Article 41 of the Constitution
- The State recognises the Family as the natural primary and fundamental unit group of Society, and as a moral institution possessing inalienable and imprescriptible rights, antecedent and superior to all positive law.
- The State, therefore, guarantees to protect the Family in its constitution and authority, as the necessary basis of social order and as indispensable to the welfare of the Nation and the State.
- In particular, the State recognises that by her life within the home, woman gives to the State a support without which the common good cannot be achieved.
- The State shall, therefore, endeavour to ensure that mothers shall not be obliged by economic necessity to engage in labour to the neglect of their duties in the home.
- The State pledges itself to guard with special care the institution of Marriage, on which the Family is founded, and to protect it against attack.
- A Court designated by law may grant a dissolution of marriage where, but only where, it is satisfied that –
- at the date of the institution of the proceedings, the spouses have lived apart from one another for a period of, or periods amounting to, at least four years during the previous five years,
- there is no reasonable prospect of a reconciliation between the spouses,
- such provision as the Court considers proper having regard to the circumstances exists or will be made for the spouses, any children of either or both of them and any other person prescribed by law, and
- any further conditions prescribed by law are complied with.
- No person whose marriage has been dissolved under the civil law of any other State but is a subsisting valid marriage under the law for the time being in force within the jurisdiction of the Government and Parliament established by this Constitution shall be capable of contracting a valid marriage within that jurisdiction during the lifetime of the other party to the marriage so dissolved.
Article 41 2 (b) of the constitution states that a woman should not be forced from her children due to economic necessity. Yet this is the reality of living in Ireland in 2015 (‘One Parent Payment: I’m being stripped of my dignity‘, The Irish Times, 2015).
The family home, the seat of the natural and fundamental unit of Irish society, remains under threat with the Central Bank predicting 50,000 families being made homeless this year (When the bailiffs come knocking: The families facing down homelessness, The Irish Examiner, 2015).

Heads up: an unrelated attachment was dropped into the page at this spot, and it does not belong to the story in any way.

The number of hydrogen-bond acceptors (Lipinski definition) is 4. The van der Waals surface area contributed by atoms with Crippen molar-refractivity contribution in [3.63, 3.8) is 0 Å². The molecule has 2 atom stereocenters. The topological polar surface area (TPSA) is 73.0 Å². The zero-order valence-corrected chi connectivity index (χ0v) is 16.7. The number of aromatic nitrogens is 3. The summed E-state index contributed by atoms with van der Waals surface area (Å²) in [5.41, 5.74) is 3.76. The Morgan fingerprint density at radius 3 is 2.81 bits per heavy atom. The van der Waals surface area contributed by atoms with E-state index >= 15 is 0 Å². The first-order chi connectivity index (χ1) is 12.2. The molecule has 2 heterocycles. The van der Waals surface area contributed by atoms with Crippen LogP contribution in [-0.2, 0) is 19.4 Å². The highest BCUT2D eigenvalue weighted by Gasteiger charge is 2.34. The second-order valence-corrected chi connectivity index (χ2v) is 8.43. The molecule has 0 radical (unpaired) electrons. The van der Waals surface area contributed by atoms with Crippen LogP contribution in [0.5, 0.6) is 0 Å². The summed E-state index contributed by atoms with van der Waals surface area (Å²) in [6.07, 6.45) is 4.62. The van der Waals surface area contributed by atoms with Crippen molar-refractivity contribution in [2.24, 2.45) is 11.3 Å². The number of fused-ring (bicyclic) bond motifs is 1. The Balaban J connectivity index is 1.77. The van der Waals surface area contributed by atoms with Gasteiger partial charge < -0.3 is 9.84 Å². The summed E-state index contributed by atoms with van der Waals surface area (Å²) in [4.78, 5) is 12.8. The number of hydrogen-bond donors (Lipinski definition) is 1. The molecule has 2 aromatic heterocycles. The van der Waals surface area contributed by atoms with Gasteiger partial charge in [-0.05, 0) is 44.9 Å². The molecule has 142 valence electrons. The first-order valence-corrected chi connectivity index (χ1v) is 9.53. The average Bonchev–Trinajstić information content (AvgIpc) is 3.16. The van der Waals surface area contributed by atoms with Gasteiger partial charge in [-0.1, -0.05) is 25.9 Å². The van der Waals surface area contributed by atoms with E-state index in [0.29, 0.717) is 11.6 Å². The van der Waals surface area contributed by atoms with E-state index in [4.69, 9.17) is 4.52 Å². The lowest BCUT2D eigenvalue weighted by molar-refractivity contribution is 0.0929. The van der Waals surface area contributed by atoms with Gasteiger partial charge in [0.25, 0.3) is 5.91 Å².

It could be argued that the state has a responsibility to protect the institution of marriage against attack from reckless banking institutions, but it clearly hasn’t, as more and more families are living under the threat of eviction. so in reality;
Austerity policies and economic deprivation are more a threat to marriage and the family than any addition to Article 41 of the constitution.
There is evidence nowadays of many threats to the institution of marriage as mentioned in Article 41, but Article 41.4 I would argue, isn’t one of them.
For balance, I googled politics and the bible, and found this; ‘10 Political Things You Can’t do While Following Jesus‘.
10) Force your religious beliefs and practices on others.
One of the strengths of the faith Jesus taught was in its meekness. The faith he taught valued free will over compulsion – because that’s how love works. Compelling people to follow any religion, more or less your personal religion, stands over and against the way Jesus practiced his faith. If you are using the government to compel people to practice your spiritual beliefs, you might be the reason baby Jesus is crying.
In relation to the upcoming marriage equality referendum on May 22nd, Article 41 of the constitution will remain unchanged, not one comma moved. There will simply be an additional line that will read;
41.4 Marriage may be contracted in accordance with law by two persons without distinction as to their sex.
Nearly 100 years ago this state was founded on the following principles;
The Republic guarantees religious and civil liberty, equal rights and equal opportunities to all its citizens, and declares its resolve to pursue the happiness and prosperity of the whole nation and all of its parts, cherishing all of the children of the nation equally and oblivious of the differences carefully fostered by an alien government, which have divided a minority from the majority in the past.
The principle of equality dictates that marriage is either for all of us, or none of us.
Essentially, what this means is that if a concept or an institution is mentioned in the Irish constitution, it must pass the equality test, or not be included at all.
It could be proposed that if Article 41.4 is not added to Article 41 after May 22nd, an argument for the need for a more secularist state could be made, removing the institution of marriage entirely from the constitution.
These are my reasons for voting yes, thank you for taking the time to read them.